Since the Google Hummingbird update in 2015, SEOs started to pay attention not only on a keyword itself but also on context and topics.

In 2017, just putting your keyword all around the page won’t most definitely do.

As Google becomes more “intelligent”, it shows more theme-related results rather than pages with an exact same keyword.

If Google now concentrates on context, so should we. But that doesn’t mean we have to abandon keywords.

The perfect strategy is to combine two approaches – old-school (keyword-concentrated) and new-school (topics and context).

Clustering keywords is what really helps to shift our focus of keywords and turn to topics.

Think of this as a word association game. Every keyword is a path to many other keywords.

So you have already found plenty of keywords.

But optimizing each web page for only one or two keywords is not a good thing to do.

Now it’s time to break them into groups.

After keyword research, the clustering tool will divide keywords into small semantically related groups.

Then they should be spread across pages of the website to achieve higher rankings in the search engine results.

When attempting to rank for a whole group of keywords instead of a single one, you can optimize your pages to target not a single keyword but a whole group.

How are those keywords relevant to each other?

There are not simply synonyms!

But you will often find synonyms in a common cluster.

Serpstat will automatically create groups for your list of keywords, which you can modify, update and edit.

Go to Tools, choose Keywords grouping and load your keywords.

3. You will know objectively how good you are

When comparing your rankings with your rivals’ rankings, you need to see the full picture.

If you compare rankings for just a couple of keywords, the information you’ll get may be completely misleading.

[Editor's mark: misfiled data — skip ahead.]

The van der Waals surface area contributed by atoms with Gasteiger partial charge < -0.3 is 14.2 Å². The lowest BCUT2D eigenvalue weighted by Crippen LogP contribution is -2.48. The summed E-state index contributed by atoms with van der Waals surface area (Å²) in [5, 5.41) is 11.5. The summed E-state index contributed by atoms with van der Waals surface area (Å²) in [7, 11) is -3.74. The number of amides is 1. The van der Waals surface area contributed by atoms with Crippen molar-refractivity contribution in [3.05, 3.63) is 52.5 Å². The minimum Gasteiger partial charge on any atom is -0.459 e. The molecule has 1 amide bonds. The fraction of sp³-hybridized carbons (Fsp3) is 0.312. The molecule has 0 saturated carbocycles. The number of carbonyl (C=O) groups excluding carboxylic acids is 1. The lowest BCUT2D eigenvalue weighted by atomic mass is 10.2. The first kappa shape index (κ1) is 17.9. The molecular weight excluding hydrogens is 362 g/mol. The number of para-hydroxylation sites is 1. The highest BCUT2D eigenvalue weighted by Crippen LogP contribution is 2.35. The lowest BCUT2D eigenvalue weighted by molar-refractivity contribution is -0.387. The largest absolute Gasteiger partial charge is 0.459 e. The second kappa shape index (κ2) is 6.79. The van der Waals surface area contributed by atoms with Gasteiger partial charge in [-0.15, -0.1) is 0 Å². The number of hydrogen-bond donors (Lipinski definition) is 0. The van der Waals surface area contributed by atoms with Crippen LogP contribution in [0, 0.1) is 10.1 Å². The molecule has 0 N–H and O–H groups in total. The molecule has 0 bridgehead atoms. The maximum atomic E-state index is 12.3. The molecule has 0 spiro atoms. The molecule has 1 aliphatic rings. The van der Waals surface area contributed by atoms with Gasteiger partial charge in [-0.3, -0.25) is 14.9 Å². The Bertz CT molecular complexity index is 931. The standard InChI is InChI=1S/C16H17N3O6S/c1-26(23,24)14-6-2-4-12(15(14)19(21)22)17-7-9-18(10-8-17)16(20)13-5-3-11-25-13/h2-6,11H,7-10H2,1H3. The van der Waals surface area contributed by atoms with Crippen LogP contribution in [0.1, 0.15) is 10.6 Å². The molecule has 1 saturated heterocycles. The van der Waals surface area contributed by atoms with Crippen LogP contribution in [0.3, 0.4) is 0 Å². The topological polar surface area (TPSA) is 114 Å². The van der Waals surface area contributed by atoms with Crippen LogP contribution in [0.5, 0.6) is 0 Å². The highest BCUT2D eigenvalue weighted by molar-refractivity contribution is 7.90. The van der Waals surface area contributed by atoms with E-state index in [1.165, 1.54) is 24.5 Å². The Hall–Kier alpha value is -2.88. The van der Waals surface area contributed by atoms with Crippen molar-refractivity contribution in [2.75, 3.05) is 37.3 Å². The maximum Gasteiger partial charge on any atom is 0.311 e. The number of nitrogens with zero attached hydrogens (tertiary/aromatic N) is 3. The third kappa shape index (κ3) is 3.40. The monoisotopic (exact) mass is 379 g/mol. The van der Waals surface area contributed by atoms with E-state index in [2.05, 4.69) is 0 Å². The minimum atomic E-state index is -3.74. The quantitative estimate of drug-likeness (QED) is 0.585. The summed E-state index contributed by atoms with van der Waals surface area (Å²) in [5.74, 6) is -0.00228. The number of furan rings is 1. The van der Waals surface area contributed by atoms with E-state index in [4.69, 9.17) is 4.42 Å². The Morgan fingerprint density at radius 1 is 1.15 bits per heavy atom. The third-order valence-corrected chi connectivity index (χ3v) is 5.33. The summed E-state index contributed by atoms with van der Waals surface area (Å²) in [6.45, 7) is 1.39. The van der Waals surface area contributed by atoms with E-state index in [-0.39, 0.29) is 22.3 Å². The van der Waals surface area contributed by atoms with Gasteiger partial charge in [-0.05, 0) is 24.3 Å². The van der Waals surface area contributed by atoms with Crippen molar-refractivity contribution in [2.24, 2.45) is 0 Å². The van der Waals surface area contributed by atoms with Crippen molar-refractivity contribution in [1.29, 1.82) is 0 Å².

Let’s get a list of all the keywords you and your Competitor X both rank for.

Go to SEO Research -> Domain vs Domain.

Here you can add two of your competitors at once to compare a number of keywords and the visibility of your and your rival’s domain.

There will be some high-volume phrases and if you manage to rank higher than your competitors for them, that will give you a big advantage.

Here are the common keywords.

I highlighted some keywords, which are not the most important, but it’s interesting to see how Pepsi and Coca Cola rankings vary.

As you see, these keywords don’t bring much traffic.


In this example, both domains have nearly the same amount of keywords. But the rankings for some of the mutual keywords vary dramatically.

That’s a completely different scenario from the Pepsi and Coca-Cola situation (just take a look at Volume and Competition in PPC columns).

4. You’ll Save Money on PPC

Even if you are not running a PPC campaign, analyzing competitors’ ads can bring you tons of information.

If someone targets a keyword in PPC, that means it has a potential to bring in a lot of traffic.

Go to PPC Research and choose Ad Examples/Competitors/Keywords, depending on what you would like to explore.

I advise to sort keywords by Cost Per Click and explore starting from the cheapest.

Here you may find some keywords that are cheap but still can bring traffic.

To summarize

  • Identify your direct organic competitors
  • Discover your competitors’ keyword rankings
  • Compare the rankings, visibility and a number of keywords
  • Find missing keywords
  • Find your PPC competitors
  • Find competitors for a certain keyword
  • Group your keywords to rank for a certain number of phrases at once
  • Investigate traffic drops and visibility changes for the competitor’s domain you are interested in
  • See if your campaign is going in the right direction.